Nepal’s central bank warns of stagflation

Kathmandu, Dec 17 (IANS) Nepal’s central bank has warned that the Himalayan nation will face stagflation if the ongoing four-month-old anti-Constitution agitation in the country’s southern Terai region continues unresolved, as inflation has already jumped to double-digits.

The Nepal Rastra Bank (NRB), in its latest macro-economic report released here on Wednesday, categorically said that prolonged strikes in the Terai region, obstructions on trade routes and hoarding of essential items were key factors contributing to the surge in inflation.

Nepal’s economy was badly hit after the April 25 earthquake. Prolonged political unrest in the southern plains by Madhesi political parties and indigenous groups for the last four months has now taken a severe toll on the country’s fragile economy.

With prices of daily essentials soaring, especially in the last two months, inflation soared to 10.4 percent in the fourth month of the current fiscal, NRB pointed out in the report.

The last time inflation had crossed double-digits was in November 2013.

The central bank warned that if the current political deadlock continues, the price rise of essential items will lead to a situation of cost-push inflation and stagflation, which will be difficult to control through fiscal management.

Stagflation is a situation where persistent high inflation combined with high unemployment and stagnant demand prevails in a country’s economy.

NRB data shows consumers across all ecological regions have been hit by rising food prices, with consumers in the Kathmandu Valley affected the most.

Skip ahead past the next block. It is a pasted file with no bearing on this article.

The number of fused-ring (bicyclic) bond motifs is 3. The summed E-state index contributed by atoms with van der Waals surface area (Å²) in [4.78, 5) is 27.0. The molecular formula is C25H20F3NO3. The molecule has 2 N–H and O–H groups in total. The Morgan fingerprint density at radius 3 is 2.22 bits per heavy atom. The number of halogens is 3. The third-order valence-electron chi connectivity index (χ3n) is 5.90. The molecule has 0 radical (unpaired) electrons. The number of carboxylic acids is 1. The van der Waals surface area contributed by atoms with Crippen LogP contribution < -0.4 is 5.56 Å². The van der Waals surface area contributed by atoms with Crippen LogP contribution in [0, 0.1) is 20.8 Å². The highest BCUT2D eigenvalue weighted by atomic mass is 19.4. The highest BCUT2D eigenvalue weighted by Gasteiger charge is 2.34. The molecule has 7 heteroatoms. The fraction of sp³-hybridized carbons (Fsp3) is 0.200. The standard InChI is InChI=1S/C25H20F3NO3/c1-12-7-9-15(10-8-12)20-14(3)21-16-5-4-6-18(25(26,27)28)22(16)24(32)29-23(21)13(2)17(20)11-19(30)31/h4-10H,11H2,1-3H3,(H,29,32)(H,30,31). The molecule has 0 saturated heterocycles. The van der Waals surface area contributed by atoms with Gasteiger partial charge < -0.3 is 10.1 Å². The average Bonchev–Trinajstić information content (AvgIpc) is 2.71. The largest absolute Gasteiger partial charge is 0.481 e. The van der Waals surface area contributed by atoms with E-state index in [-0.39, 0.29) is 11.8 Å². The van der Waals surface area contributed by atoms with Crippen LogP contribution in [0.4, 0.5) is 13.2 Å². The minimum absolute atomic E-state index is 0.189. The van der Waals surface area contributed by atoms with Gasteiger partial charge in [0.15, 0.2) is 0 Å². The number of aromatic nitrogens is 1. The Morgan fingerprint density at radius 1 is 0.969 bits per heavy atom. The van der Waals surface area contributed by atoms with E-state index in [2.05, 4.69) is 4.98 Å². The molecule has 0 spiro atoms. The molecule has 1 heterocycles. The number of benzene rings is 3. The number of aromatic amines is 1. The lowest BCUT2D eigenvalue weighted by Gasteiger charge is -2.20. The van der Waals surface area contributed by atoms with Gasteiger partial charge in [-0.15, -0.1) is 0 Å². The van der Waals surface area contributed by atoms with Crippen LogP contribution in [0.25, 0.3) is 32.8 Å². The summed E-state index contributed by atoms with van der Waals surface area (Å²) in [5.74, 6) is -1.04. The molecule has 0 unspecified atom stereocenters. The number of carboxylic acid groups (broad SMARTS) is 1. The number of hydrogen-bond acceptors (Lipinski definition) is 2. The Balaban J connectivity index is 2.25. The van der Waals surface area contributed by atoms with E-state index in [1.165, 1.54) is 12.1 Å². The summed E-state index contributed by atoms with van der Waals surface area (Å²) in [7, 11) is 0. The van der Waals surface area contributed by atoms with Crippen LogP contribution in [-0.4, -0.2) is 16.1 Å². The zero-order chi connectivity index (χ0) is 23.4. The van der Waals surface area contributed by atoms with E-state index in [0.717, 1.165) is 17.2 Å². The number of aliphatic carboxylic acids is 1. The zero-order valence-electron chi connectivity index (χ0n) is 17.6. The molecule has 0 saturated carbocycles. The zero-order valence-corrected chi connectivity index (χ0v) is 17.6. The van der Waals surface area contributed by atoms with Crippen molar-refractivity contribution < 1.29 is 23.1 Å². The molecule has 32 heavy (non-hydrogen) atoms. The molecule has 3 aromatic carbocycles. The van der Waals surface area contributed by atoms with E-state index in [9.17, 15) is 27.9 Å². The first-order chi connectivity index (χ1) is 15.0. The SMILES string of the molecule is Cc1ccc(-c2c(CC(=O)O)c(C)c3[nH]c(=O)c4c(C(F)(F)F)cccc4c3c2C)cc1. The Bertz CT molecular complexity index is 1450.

The price index in the Kathmandu Valley increased by 11.8 percent, followed by 11.4 percent in the hills, 9.6 percent in the mountains and 9.1 percent in the Terai.

The central bank blamed the protracted strikes and tensions in the Terai — resulting in blockading of trade in the southern part of the country and the ensuing trend of hoarding of essential items — as the major reasons for the rise in inflation.

“Most projects of the government and the private sector are stalled and industries are either closed or not able to run at full capacity, as they do not have raw materials due to the current turmoil.

“Transportation, services, tourism and other sectors face a similar situation. The country’s output has fallen significantly,” said Nar Bahadur Thapa, executive director at the NRB’s Research Department.

“However, prices are in ascending mode since the last few months. We are facing stagflation,” he warned.

According to the Federation of Nepalese Chambers of Commerce and Industry, 90 percent of industries and businesses in the southern plains have shut down, wiping out some 220,000 jobs.

The government, in a white paper released recently, revised the economic growth projection downward to 2 percent for 2015-16 from the initial target of 6 percent stated in the budget.

“If the prevailing atmosphere prolongs, the rise in the prices of essential items is likely to get entrenched, leading to a situation of cost-push inflation and stagflation,” reads the NRB report.

Prices of both food group and non-food group items have increased due to disturbance in the supply system and the fuel crisis.

The NRB report shows that prices of food items increased by 12.1 percent while non-food items showed a 9.2 percent increase.

Except for vegetables and meat, prices of almost all food items have gone up.

The sharpest rise has been seen in pulses and cooking oil, whose prices have gone up by a whopping 44.1 percent and 41.1 percent, respectively.

From the non-food groups, clothes and footwear have witnessed the highest price rise of over 14 percent.

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